This is a place where you want to ask your grad who they want at their party–and who they don’t. This is their party, and you should do them the favor of not inviting people they don’t get along with, even if they’re close family. If this might raise some hackles in your family, you can plead budget limitations and say you had to prioritize the grad’s guests. Then make it up to the offended members of your family by inviting them over for a different event where your grad doesn’t have to make much of an appearance.
One good suggestion for your guest list is to build it in waves. Once you get responses from your first wave, you can decide whether you have room to invite people from the second wave.
Another good rule for building the guest list: make sure every person you invite knows and can talk to at least one person besides yourself and the grad. Neither of you will be able to dedicate time to entertaining any given person.
Note that your guest list doesn’t have to include everyone who received a graduation announcement.
Choose a Location
Choose a location that will accommodate both the number of guests and the style of party you want.
To save money, you might want to have the party at your house or that of a family member. However, you need to be honest with yourself about how many people the location can really house. Think about where people will congregate, where you will serve food, and whether your bathrooms can handle the demand. Another way to handle a party at your home is to make it an open house: people can come and go all day, so your space might never get overloaded.
If you are considering using the house of a friend or family member, make an explicit request early on. Don’t take it for granted that you’ll be able to use the space.
When considering venue rental, don’t forget to ask about restrictions on decorations and party features like confetti. Also, ask about conduct guidelines and expectations for load-in and cleanup. Some venues have in-house professionals like caterers and DJs. If they don’t have in-house professionals, they might still have professionals they regularly recommend. Make sure to ask. Sometimes working with a recommended DJ or caterer could earn you a discount. Even if it doesn’t give you a discount, working with someone who knows the space can help everything run smoothly.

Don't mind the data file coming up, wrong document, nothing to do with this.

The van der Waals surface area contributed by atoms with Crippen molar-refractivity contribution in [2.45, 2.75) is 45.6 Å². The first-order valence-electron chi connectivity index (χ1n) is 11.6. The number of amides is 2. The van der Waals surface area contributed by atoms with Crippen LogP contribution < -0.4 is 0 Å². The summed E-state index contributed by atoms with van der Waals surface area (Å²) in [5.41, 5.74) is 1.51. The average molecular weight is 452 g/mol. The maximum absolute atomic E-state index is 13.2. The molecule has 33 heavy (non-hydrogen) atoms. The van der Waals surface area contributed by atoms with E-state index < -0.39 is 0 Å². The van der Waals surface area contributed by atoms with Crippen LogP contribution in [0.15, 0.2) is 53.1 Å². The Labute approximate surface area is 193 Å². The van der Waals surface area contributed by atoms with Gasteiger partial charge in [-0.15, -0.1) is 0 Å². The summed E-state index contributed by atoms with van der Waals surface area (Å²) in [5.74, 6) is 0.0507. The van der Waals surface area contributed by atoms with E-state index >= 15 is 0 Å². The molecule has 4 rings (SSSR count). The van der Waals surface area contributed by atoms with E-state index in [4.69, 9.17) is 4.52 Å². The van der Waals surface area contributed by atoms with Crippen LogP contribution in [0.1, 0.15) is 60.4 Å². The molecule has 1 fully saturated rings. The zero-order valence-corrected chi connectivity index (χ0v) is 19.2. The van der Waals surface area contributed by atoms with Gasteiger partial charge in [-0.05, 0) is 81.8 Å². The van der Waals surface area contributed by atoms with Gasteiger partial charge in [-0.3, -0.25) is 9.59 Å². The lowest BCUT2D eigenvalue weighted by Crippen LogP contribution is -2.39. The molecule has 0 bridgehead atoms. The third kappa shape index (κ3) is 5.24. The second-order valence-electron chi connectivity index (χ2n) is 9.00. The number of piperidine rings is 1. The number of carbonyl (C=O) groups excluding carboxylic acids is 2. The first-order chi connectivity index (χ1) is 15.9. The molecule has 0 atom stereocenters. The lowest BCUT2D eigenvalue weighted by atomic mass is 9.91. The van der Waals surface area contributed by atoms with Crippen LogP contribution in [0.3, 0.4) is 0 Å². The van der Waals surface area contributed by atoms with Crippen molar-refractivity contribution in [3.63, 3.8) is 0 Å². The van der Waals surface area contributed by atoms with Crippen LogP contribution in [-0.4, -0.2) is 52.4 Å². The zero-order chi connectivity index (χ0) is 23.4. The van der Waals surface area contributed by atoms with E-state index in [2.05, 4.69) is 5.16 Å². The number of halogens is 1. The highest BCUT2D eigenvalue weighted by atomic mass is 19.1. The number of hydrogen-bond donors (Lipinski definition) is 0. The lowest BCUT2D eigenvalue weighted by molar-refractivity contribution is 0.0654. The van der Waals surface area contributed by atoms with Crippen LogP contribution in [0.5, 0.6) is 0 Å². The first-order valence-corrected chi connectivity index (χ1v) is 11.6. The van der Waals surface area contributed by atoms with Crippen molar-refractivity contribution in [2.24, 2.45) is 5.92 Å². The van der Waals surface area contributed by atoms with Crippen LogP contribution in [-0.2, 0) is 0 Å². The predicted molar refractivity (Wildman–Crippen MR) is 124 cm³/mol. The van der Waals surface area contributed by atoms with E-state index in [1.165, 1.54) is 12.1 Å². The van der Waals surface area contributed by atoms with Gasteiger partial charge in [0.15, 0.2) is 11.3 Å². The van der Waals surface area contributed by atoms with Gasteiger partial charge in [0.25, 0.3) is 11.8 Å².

No matter the venue, always make sure you have a contingency plan in place for bad weather.
Decide on a Date
Choosing a date for a graduation party can be tricky. If you are renting a venue, you may have limited choices. Even if you are holding the party at home or somewhere else with no date restrictions, you will have to work around other graduation parties, senior activities for high school graduation parties, and summer travel plans.
Have your grad float a few possible dates with their friends and most desired guests. If you find out a friend is considering one of the same dates as you, reach out to them. It’s better to coordinate plans–either have one reschedule or hold a joint party–than having competing parties.
Finalize a Party Theme
Once you’ve got a venue, a guest list, and a date, it’s almost time to send out invitations. But there’s one more thing you need to decide before you do: the theme and style of the party.
For a really great party, it’s best to set the mood with the invitations. It helps everyone to get in the party spirit if you convey your theme through the invitations. The invitations should feature the colors of the party, whether a classic black-and-gold theme, the school colors, or something more appropriate to the party or the grad.
Finalizing the theme will also help you decide if there’s any special information you need to convey in the invitation (more on this in a moment).